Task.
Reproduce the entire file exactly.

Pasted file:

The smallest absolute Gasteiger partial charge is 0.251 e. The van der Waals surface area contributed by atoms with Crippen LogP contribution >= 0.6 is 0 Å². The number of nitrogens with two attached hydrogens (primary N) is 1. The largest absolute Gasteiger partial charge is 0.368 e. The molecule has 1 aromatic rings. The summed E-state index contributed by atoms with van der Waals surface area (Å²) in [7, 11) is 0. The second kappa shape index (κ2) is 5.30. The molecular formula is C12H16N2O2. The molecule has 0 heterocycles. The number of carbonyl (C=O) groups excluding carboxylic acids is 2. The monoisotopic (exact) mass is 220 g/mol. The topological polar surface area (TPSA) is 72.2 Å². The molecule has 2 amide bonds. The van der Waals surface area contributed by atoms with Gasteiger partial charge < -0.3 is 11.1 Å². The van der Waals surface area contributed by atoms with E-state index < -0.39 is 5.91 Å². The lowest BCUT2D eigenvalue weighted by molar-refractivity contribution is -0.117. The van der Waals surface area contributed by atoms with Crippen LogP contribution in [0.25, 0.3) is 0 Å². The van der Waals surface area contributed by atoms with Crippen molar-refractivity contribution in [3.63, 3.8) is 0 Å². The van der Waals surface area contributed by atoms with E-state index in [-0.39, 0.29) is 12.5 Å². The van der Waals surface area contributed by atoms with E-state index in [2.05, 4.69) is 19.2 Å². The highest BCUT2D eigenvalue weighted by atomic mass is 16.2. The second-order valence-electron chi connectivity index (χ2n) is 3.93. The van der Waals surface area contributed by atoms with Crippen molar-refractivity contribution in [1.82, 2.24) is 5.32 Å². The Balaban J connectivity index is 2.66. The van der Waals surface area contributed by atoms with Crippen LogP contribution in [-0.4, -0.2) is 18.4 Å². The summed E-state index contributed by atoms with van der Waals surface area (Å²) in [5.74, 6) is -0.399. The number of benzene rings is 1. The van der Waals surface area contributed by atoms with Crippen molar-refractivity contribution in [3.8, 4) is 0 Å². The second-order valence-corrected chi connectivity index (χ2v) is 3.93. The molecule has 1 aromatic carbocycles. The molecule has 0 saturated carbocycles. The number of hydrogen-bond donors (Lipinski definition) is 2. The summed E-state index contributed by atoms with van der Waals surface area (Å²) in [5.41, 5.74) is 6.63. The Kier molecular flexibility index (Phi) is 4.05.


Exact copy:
The smallest absolute Gasteiger partial charge is 0.251 e. The van der Waals surface area contributed by atoms with Crippen LogP contribution >= 0.6 is 0 Å². The number of nitrogens with two attached hydrogens (primary N) is 1. The largest absolute Gasteiger partial charge is 0.368 e. The molecule has 1 aromatic rings. The summed E-state index contributed by atoms with van der Waals surface area (Å²) in [7, 11) is 0. The second kappa shape index (κ2) is 5.30. The molecular formula is C12H16N2O2. The molecule has 0 heterocycles. The number of carbonyl (C=O) groups excluding carboxylic acids is 2. The monoisotopic (exact) mass is 220 g/mol. The topological polar surface area (TPSA) is 72.2 Å². The molecule has 2 amide bonds. The van der Waals surface area contributed by atoms with Gasteiger partial charge < -0.3 is 11.1 Å². The van der Waals surface area contributed by atoms with E-state index < -0.39 is 5.91 Å². The lowest BCUT2D eigenvalue weighted by molar-refractivity contribution is -0.117. The van der Waals surface area contributed by atoms with Crippen LogP contribution in [0.25, 0.3) is 0 Å². The van der Waals surface area contributed by atoms with Crippen molar-refractivity contribution in [3.63, 3.8) is 0 Å². The van der Waals surface area contributed by atoms with E-state index in [-0.39, 0.29) is 12.5 Å². The van der Waals surface area contributed by atoms with E-state index in [2.05, 4.69) is 19.2 Å². The highest BCUT2D eigenvalue weighted by atomic mass is 16.2. The second-order valence-electron chi connectivity index (χ2n) is 3.93. The van der Waals surface area contributed by atoms with Crippen molar-refractivity contribution in [1.82, 2.24) is 5.32 Å². The Balaban J connectivity index is 2.66. The van der Waals surface area contributed by atoms with Crippen LogP contribution in [-0.4, -0.2) is 18.4 Å². The summed E-state index contributed by atoms with van der Waals surface area (Å²) in [5.74, 6) is -0.399. The number of benzene rings is 1. The van der Waals surface area contributed by atoms with Crippen molar-refractivity contribution in [3.8, 4) is 0 Å². The second-order valence-corrected chi connectivity index (χ2v) is 3.93. The molecule has 1 aromatic carbocycles. The molecule has 0 saturated carbocycles. The number of hydrogen-bond donors (Lipinski definition) is 2. The summed E-state index contributed by atoms with van der Waals surface area (Å²) in [5.41, 5.74) is 6.63. The Kier molecular flexibility index (Phi) is 4.05.